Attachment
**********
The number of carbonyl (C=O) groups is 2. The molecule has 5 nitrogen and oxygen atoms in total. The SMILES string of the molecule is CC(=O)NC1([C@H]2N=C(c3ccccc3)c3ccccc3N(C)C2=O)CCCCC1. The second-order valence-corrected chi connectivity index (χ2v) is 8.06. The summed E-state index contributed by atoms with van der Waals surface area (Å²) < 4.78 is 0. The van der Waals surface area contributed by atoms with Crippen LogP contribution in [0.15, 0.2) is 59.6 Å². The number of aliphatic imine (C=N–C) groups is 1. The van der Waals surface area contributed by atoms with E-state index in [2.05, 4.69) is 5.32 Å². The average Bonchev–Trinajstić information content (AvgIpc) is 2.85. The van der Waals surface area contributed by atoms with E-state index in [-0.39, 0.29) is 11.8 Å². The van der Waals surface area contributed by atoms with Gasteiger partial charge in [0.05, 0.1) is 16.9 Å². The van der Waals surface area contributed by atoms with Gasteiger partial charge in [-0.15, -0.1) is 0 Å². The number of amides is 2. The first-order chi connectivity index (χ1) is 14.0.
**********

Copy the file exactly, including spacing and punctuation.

The number of carbonyl (C=O) groups is 2. The molecule has 5 nitrogen and oxygen atoms in total. The SMILES string of the molecule is CC(=O)NC1([C@H]2N=C(c3ccccc3)c3ccccc3N(C)C2=O)CCCCC1. The second-order valence-corrected chi connectivity index (χ2v) is 8.06. The summed E-state index contributed by atoms with van der Waals surface area (Å²) < 4.78 is 0. The van der Waals surface area contributed by atoms with Crippen LogP contribution in [0.15, 0.2) is 59.6 Å². The number of aliphatic imine (C=N–C) groups is 1. The van der Waals surface area contributed by atoms with E-state index in [2.05, 4.69) is 5.32 Å². The average Bonchev–Trinajstić information content (AvgIpc) is 2.85. The van der Waals surface area contributed by atoms with E-state index in [-0.39, 0.29) is 11.8 Å². The van der Waals surface area contributed by atoms with Gasteiger partial charge in [0.05, 0.1) is 16.9 Å². The van der Waals surface area contributed by atoms with Gasteiger partial charge in [-0.15, -0.1) is 0 Å². The number of amides is 2. The first-order chi connectivity index (χ1) is 14.0.